In Their Own Words: The Four Dark Horses for the Third Major Mobile OS Speak

Carl Weinschenk

IT Business Edge: What differentiates it from the other platforms vying to be the third after Android and iOS?

Firefox: While we are happy that other platforms are using open standards and HTML5, we do not feel that any other goes as far as Firefox does in applying the full power and capabilities of the Web to mobile. HTML5 support on many of these other platforms is usually through an indirect hybrid tool, such as PhoneGap, unlike the much simpler Web Runtime offered by Firefox OS.

The most important thing to realize from the outset is that we’re not introducing a new platform. We believe that the Web is the platform and with the Firefox OS, we've built the technologies and APIs to make the Web a rich and viable option for application developers. To date, these applications on mobile have been held back because they can’t access the device’s underlying capabilities as native apps can. Mozilla’s Firefox OS project overcomes these limitations and provides the necessary APIs to show how it is possible to run an entire device using open standards: Linux Kernel, device drivers and then the Web on top of it. This simplifies the technology and makes the integration point between the Web, the phone and apps much easier.

With HTML5 we’re flipping the apps store model on its head, giving developers the freedom to innovate without having to ask permission. We're providing developers with a distribution opportunity while addressing their concerns around fragmentation and resourcing.

For consumers it’s about enabling them to buy an app once and use it everywhere they can access the Web, while providing access to local content and apps, which are highly relevant to their needs. This is not possible with vertically integrated approaches in which the hardware, software and apps come from a single vendor.

Collins: Ubuntu is different from other operating systems on the market in a number of ways. Firstly, we have developed a single shared codebase as the primary operating system for PCs, TVs, tablets and smartphones. This means that Ubuntu is scalable from entry to very high-level phones. It also paves the way for true convergence between devices.

Ubuntu runs well even on entry-level smartphones. It brings a stunning new interface, optimized for the Web, email, phone, messaging and media consumption. For basic smartphone users, Ubuntu is a cleaner and more beautiful phone that encourages data consumption – Web and email, together with media. At the very high end of the range Ubuntu is unique in offering a complete PC built in: Connect the phone to a screen and provide a Bluetooth keyboard, and the phone becomes a full PC with local Ubuntu and remote Windows apps. It is a perfect enterprise thin client and phone in one.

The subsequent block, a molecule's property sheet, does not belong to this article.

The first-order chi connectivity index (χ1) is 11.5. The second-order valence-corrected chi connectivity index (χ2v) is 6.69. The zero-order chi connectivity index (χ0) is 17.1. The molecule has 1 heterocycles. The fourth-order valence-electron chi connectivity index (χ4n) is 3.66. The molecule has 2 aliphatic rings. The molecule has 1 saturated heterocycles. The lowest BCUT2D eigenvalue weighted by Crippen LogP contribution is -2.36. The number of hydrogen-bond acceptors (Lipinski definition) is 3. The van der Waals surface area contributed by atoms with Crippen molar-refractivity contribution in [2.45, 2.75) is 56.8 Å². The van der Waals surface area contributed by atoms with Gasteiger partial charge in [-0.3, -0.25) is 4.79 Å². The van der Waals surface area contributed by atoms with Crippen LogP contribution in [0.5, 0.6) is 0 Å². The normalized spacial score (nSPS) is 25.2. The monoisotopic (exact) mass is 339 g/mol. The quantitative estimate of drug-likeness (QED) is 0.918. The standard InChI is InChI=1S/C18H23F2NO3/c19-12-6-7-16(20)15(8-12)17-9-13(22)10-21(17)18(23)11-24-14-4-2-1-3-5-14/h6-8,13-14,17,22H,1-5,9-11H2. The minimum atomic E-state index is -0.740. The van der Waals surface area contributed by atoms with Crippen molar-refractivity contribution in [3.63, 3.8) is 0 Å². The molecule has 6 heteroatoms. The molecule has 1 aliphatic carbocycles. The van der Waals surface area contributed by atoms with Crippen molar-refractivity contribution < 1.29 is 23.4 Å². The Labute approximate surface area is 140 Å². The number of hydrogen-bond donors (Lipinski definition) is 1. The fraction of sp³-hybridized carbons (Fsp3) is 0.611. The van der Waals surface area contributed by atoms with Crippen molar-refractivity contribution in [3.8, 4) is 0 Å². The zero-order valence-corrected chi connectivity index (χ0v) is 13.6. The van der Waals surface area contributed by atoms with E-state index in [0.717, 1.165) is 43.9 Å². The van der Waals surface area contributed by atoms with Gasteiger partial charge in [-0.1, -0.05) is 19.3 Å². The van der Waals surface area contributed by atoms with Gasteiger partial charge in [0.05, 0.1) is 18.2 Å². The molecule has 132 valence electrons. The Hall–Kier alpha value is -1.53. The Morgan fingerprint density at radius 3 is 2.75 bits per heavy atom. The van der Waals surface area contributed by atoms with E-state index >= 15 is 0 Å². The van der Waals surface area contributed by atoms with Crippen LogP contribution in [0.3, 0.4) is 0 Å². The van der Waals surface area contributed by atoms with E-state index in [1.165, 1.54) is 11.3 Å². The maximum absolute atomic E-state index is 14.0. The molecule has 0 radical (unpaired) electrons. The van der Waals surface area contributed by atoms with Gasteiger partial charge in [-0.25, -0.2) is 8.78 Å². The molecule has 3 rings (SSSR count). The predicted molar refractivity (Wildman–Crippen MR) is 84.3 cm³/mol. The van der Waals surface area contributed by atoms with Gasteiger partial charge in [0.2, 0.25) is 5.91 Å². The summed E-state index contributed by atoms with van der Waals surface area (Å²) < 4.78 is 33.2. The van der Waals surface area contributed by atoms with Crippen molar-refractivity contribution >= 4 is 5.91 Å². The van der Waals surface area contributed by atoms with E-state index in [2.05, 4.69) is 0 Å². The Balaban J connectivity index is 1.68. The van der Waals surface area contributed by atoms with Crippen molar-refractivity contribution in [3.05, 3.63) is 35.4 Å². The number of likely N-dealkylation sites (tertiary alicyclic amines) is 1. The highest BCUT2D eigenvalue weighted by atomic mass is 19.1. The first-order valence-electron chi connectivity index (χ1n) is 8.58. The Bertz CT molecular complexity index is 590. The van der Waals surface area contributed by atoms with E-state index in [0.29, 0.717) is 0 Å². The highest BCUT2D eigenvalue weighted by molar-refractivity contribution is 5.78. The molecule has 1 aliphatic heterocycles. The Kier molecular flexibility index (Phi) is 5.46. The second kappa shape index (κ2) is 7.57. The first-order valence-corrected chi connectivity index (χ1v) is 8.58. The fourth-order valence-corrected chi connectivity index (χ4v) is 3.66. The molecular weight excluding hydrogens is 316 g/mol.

Another key difference is the user experience and interface. Ubuntu feels cleaner and more immersive than existing smartphones. It doesn’t need a home button, and the interface for most apps is cleaner and more open, with more room for content. That’s because Ubuntu introduces several ideas to handheld interfaces. It uses every edge of the phone, giving you fast access to favorite apps, fast switching between apps, immediate access to system settings at any time, and a way to show or hide the buttons that make up an app interface or structure. Keeping those items “off the edge” leaves more room for content and makes the phone feel bigger and more spacious.

Mosconi: The guys that have founded and are working for Jolla have a background in product creation. That means putting an OS on a real hardware and making it work. This is a tremendous advantage when designing the OS because it is the most difficult part of the story. The software architecture is designed from the ground up for mobile devices and to work on the extremely scarce resources of embedded devices. It is based on Linux Kernel, which is the most used and known microkernel in the world. And it has been built for mobile devices right from the start.

In Sailfish, there is beautiful user interaction based on gestures that we built with Sailfish.

Sailfish is using Qt framework that is a user interface framework optimized for mobile devices. Qt allows people to quickly write applications in QML language that also are extremely fast and performing on the device.

Shortly put: Sailfish is built and designed from the ground up for mobile devices / embedded environments; its UI is extremely fast, beautiful and effortless to use and the UI framework is easy to use and learn and at the same time very well performing.

Warner: The biggest difference is that two of the world's largest smartphone manufacturers have said they'll ship Tizen devices this year. This gives Tizen an immense amount of early momentum in the mobile phone space. In parallel, Intel is working to leverage Tizen for in-vehicle infotainment. The project also has broad industry support from operators and manufacturers through the Tizen Association.

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